- The equipping of 80 primary and secondary schools in 16 countries with computers and other information and communications technology, as part of a pilot NEPAD “e-schools” initiative to provide students with such technical skills and knowledge.
Mobilizing domestic resources
Building up Africa’s physical infrastructure — roads, railways, harbours, electricity grids, waterworks, communications networks — is another NEPAD priority. Such infrastructure will be essential if African industries, small businesses and farmers are to produce and earn more.
Building such large-scale projects is especially expensive, however. A recent World Bank study estimated that $80 bn would be needed annually to bridge Africa’s “infrastructure gap.” Part of that amount is being provided by foreign donors and investors. In 2008, commitments of financing by members of a consortium on infrastructure in Africa reached $13.7 bn, up from $12.4 bn the year before.
But the world economic downturn will make it harder to secure enough donor aid or private foreign investments. “Given that infrastructure projects need quite important amounts of resources,” notes Mr. Mayaki, “we’ll evidently face challenges in that sector.”
Such external difficulties make it even more imperative for Africa to find ways to better use its own pools of domestic financing. The potential is there, Mr. Mayaki points out. Currently, Africa spends some $40 bn annually on food imports. With sound agricultural policies and the investment of just a portion of that amount in boosting farm yields, Africa could grow much more food, drastically reduce its import bill and even earn money from food exports. In addition, about $30 bn a year is now also lost to capital flight, with about $20 bn of that amount resulting from corruption, Mr. Mayaki reports. By stemming corruption and keeping such vast sums from reaching foreign bank accounts, African countries could make more available at home for investment in infrastructure and other priority needs.
Broader African ownership
When NEPAD was first launched in 2001, Africa’s previous continental political body, the Organization of African Unity, was still in the process of transforming itself into the current African Union. Establishing the AU’s new political and security institutions took some time and attention. In that context, several African presidents took a personal lead in promoting NEPAD within Africa and abroad, and a NEPAD Secretariat was established in Pretoria, South Africa, separate from the AU headquarters in Addis Ababa, Ethiopia.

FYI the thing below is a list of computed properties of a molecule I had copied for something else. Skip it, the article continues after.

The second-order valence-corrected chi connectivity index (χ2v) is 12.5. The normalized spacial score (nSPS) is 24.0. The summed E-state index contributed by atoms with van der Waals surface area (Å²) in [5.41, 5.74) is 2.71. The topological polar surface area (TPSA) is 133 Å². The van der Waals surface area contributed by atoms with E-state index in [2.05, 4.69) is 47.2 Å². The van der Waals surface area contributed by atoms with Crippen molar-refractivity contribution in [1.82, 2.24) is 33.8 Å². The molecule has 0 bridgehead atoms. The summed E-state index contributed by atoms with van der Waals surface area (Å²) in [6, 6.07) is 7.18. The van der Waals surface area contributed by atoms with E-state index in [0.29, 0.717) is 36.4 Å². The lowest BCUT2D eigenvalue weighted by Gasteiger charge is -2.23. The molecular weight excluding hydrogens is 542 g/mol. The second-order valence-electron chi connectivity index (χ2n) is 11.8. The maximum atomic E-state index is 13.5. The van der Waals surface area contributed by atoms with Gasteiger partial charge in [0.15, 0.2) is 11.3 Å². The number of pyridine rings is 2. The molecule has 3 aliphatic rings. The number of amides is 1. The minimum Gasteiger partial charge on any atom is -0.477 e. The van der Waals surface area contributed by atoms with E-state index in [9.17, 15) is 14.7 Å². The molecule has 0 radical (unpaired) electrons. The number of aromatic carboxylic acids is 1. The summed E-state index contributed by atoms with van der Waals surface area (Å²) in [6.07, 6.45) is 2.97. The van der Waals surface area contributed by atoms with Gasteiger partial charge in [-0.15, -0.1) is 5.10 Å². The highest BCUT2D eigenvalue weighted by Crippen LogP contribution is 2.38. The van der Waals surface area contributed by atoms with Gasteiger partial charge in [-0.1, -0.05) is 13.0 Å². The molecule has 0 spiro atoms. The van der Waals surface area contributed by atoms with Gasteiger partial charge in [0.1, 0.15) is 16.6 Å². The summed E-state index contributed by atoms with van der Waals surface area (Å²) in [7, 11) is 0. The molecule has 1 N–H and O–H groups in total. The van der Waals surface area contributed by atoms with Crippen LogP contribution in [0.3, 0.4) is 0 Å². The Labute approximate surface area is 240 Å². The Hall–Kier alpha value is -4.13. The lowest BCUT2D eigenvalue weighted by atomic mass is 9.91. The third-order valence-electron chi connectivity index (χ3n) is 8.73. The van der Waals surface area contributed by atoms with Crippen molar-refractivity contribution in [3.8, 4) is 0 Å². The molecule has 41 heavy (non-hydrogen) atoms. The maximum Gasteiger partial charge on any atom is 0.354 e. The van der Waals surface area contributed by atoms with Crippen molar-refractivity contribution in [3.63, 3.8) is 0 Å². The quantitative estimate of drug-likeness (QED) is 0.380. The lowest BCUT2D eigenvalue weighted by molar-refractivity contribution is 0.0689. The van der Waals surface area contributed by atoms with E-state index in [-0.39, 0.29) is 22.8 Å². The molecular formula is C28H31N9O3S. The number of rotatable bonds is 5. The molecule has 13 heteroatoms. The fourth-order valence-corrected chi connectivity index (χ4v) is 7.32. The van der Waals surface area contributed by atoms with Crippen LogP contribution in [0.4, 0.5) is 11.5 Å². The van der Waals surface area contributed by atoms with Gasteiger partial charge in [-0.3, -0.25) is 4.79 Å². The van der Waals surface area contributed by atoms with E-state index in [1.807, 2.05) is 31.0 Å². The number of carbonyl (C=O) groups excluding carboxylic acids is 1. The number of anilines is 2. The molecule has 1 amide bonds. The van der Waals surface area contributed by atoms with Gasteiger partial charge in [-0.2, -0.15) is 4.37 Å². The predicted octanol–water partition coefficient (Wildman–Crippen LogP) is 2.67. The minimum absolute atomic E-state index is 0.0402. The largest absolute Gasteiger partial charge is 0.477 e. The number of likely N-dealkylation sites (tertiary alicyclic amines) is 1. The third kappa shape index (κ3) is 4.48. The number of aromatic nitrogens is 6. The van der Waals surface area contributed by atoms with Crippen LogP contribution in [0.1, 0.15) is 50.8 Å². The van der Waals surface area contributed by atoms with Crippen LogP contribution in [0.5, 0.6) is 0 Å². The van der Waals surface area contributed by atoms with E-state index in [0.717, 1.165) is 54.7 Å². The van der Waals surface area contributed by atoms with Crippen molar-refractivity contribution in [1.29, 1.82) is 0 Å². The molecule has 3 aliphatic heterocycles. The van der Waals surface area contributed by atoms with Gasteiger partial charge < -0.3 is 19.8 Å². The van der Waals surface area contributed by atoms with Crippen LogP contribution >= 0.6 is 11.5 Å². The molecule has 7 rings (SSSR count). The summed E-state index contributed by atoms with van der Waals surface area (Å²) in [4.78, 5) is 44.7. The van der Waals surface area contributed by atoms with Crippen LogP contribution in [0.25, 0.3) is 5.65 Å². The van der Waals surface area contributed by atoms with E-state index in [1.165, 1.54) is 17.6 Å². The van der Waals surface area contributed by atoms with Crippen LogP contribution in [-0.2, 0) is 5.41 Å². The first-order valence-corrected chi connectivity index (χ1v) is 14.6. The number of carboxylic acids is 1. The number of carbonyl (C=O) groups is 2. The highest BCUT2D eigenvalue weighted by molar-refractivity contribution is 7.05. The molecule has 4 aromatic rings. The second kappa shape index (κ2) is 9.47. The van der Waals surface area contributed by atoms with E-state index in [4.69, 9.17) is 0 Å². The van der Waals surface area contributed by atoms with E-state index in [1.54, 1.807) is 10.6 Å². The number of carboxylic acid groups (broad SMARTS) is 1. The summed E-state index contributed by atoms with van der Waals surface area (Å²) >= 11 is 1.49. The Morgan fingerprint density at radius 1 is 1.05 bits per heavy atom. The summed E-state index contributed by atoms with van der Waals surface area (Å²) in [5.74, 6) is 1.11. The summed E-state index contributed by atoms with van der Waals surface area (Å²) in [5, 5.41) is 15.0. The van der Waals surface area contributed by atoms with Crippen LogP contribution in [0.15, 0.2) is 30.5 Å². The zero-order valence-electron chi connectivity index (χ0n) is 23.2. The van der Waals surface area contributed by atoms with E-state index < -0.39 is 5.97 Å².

In 2007 a summit of African leaders decided to better integrate NEPAD into the AU. They envisioned replacing the NEPAD Secretariat with a new NEPAD Planning and Coordinating Agency, a process that is expected to be completed in 2010. The new agency will still be located in South Africa, but now as an integral part of the AU. Mr. Mayaki, in fact, already serves not only as NEPAD’s CEO, but also as the representative in South Africa of the chairperson of the AU Commission.
Africa Renewal asked Mr. Mayaki whether the closer integration of NEPAD into the AU reflects an effort to generate broader political responsibility for the plan within Africa, especially now that several of its early proponents — such as President Olusegun Obasanjo of Nigeria and President Thabo Mbeki of South Africa — are no longer in office.
The initial push given by those leaders “was absolutely essential” at the time, Mr. Mayaki responds. “Otherwise NEPAD would not have been seen as important.” Nevertheless, he continues, “Now we are in a phase of opening up to broader ownership, so NEPAD becomes owned by the 53 countries of the African Union.”
That effort in turn poses new challenges for NEPAD. “We have to be present more widely,” Mr. Mayaki explains, “and we have to deliver very concretely in all the regions.”